With the drawstroke that I utilize, the gun is brought much higher out of the holster and then is driven up, into the eye line, and out to extension. This puts all rounds, other than those fired from Count 2/Retention, much higher on the target so you don't see the classic 'zippering' up the centerline.

    Here's a video that I did illustrating the changes in drawing technique from the Gunsite model moving into the more linear Up & Out/4 Count variations.



    Quote Originally Posted by Hiram25 View Post
    He should try to back off after he's shot once, then you can bring them up. If not, let him have a couple more.
    If you are firing from Retention, I think you'd better plan on firing the gun until the bad guy moves away or is moved away by the good guy. Once that has happened, the gun is advanced to appropriate extension based on the range to the threat.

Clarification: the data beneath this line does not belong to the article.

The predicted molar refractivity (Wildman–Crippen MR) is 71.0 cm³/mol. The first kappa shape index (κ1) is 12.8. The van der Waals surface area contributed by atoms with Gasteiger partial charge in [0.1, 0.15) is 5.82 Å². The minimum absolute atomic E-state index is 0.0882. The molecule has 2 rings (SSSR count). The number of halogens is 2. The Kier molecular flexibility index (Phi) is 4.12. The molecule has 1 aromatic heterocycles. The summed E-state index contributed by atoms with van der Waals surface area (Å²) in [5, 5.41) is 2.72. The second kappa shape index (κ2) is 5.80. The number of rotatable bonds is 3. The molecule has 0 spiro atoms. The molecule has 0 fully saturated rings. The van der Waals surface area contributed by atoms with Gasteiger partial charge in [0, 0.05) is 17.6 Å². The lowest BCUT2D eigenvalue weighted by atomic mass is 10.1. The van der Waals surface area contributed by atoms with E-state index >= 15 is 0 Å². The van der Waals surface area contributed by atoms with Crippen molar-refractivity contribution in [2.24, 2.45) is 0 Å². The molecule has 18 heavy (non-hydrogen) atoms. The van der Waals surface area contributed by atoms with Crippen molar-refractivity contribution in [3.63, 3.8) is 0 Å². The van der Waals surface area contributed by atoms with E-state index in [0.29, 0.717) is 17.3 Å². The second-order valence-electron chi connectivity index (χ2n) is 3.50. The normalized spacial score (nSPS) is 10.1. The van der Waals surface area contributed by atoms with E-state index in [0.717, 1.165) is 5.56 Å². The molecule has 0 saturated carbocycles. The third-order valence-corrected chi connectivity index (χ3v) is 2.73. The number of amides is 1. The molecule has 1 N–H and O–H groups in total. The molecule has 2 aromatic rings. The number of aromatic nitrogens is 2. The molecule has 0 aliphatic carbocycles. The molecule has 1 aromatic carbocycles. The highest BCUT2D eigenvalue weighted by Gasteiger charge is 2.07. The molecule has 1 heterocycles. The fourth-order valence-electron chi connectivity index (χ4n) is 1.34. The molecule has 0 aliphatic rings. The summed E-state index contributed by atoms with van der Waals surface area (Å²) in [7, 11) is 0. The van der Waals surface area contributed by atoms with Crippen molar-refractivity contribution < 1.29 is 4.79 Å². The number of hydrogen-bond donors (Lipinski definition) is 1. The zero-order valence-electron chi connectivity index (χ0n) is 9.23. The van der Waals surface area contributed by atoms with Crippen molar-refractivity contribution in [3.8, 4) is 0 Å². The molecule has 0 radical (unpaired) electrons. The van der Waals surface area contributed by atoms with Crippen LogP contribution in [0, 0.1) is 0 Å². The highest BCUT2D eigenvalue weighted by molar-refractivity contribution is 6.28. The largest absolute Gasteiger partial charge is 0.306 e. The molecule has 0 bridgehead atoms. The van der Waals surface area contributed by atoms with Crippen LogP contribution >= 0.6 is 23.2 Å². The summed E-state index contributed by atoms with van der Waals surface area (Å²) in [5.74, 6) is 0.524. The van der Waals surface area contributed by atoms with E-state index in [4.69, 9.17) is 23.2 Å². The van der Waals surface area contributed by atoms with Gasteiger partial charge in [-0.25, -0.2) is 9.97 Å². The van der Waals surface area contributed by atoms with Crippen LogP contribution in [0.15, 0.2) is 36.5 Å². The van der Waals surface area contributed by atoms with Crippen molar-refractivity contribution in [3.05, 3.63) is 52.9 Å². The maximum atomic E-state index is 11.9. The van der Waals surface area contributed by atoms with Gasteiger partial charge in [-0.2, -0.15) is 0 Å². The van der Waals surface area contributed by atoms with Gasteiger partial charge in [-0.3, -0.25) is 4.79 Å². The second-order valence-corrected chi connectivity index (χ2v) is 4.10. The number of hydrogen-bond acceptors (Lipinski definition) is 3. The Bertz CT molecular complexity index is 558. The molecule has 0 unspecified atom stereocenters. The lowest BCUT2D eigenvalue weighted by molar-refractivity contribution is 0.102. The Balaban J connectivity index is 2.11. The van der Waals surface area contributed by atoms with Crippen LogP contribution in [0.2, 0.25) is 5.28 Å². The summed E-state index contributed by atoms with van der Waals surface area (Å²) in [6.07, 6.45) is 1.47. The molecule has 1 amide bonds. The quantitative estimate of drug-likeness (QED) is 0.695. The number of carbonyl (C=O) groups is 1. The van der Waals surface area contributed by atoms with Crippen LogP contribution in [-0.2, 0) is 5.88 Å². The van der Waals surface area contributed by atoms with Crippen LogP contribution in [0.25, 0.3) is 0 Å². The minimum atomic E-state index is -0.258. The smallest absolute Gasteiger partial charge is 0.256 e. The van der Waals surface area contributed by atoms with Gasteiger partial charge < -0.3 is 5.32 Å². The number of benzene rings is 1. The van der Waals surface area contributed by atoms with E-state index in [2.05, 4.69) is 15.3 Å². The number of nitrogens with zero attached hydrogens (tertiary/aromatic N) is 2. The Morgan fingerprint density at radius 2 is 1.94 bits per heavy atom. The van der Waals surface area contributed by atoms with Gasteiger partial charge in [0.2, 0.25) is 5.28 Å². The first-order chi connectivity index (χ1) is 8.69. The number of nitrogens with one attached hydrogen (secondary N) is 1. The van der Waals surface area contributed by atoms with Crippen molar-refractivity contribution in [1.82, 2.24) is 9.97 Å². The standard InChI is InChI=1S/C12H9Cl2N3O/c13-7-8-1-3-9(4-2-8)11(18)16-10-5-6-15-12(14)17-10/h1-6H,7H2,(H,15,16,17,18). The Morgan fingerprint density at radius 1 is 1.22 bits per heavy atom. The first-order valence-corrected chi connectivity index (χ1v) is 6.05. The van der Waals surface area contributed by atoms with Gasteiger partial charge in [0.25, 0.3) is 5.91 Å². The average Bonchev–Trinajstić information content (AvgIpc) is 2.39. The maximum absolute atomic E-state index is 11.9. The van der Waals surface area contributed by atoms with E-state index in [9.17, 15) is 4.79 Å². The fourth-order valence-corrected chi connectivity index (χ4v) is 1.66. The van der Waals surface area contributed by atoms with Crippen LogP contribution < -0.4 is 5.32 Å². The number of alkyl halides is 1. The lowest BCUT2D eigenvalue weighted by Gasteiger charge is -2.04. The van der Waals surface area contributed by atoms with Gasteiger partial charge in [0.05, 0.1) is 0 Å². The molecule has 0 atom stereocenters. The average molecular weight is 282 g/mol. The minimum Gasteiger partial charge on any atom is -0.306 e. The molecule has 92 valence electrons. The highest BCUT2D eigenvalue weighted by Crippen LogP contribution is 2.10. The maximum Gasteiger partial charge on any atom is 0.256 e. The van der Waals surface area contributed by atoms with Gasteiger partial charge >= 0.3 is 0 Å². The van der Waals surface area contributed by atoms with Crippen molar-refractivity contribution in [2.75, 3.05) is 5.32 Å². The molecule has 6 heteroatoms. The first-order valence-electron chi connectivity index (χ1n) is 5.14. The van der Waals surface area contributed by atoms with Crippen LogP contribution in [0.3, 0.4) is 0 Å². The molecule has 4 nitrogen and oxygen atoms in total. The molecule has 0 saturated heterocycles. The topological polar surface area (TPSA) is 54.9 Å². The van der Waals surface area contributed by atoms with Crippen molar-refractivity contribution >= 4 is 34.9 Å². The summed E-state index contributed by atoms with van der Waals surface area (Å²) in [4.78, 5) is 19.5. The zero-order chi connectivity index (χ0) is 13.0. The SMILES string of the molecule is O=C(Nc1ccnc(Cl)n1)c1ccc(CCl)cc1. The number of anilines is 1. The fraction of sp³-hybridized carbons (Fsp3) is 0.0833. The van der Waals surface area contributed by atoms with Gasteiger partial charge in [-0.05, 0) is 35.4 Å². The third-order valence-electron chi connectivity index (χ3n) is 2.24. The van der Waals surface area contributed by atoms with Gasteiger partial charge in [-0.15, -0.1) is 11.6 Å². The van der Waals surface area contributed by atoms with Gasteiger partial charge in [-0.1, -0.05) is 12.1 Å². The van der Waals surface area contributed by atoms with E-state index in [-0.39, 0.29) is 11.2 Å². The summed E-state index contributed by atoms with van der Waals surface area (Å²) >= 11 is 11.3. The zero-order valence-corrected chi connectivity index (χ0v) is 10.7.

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    VIP Member Array TN_Mike's Avatar
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    Good videos. Thanks for posting. I have been a subscriber on YouTube for a while now. I really like your instructing style.
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    Good information............thank you.

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    Zipper it up and continue into the cranial cavity until the BG falls or stops doing what he was doing. The low shots get his attention, the upper shots turn the lights off. This is why High Capacity Guns are needed and used for SD.
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    Very good Sir. I appreciate your input here. Makes a lot of sense.
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    It would be great to be able to back up and create distance but sometimes the situation dictates you fight where you are at. This type of draw/firing is for those "Uh Oh" moments we hope we never find ourselves in. The attacker is there up close and personal and nowhere or no way to create distance.